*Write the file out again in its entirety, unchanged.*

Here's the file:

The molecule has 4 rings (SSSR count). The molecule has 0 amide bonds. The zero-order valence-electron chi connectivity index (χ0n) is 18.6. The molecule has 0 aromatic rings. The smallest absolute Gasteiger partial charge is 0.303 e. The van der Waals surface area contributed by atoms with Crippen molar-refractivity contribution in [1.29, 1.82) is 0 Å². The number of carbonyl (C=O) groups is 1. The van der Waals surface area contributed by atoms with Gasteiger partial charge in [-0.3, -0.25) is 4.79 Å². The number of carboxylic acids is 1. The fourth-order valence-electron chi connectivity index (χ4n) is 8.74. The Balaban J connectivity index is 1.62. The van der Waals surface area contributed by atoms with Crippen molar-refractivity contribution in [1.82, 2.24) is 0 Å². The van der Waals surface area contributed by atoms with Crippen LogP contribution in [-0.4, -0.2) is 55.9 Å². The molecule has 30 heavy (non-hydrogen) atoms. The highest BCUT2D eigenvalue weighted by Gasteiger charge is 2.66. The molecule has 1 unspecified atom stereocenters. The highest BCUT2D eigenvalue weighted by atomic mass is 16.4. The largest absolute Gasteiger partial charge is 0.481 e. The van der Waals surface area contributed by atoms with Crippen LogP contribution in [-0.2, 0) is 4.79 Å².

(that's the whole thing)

The molecule has 4 rings (SSSR count). The molecule has 0 amide bonds. The zero-order valence-electron chi connectivity index (χ0n) is 18.6. The molecule has 0 aromatic rings. The smallest absolute Gasteiger partial charge is 0.303 e. The van der Waals surface area contributed by atoms with Crippen molar-refractivity contribution in [1.29, 1.82) is 0 Å². The number of carbonyl (C=O) groups is 1. The van der Waals surface area contributed by atoms with Gasteiger partial charge in [-0.3, -0.25) is 4.79 Å². The number of carboxylic acids is 1. The fourth-order valence-electron chi connectivity index (χ4n) is 8.74. The Balaban J connectivity index is 1.62. The van der Waals surface area contributed by atoms with Crippen molar-refractivity contribution in [1.82, 2.24) is 0 Å². The van der Waals surface area contributed by atoms with Crippen LogP contribution in [-0.4, -0.2) is 55.9 Å². The molecule has 30 heavy (non-hydrogen) atoms. The highest BCUT2D eigenvalue weighted by Gasteiger charge is 2.66. The molecule has 1 unspecified atom stereocenters. The highest BCUT2D eigenvalue weighted by atomic mass is 16.4. The largest absolute Gasteiger partial charge is 0.481 e. The van der Waals surface area contributed by atoms with Crippen LogP contribution in [-0.2, 0) is 4.79 Å².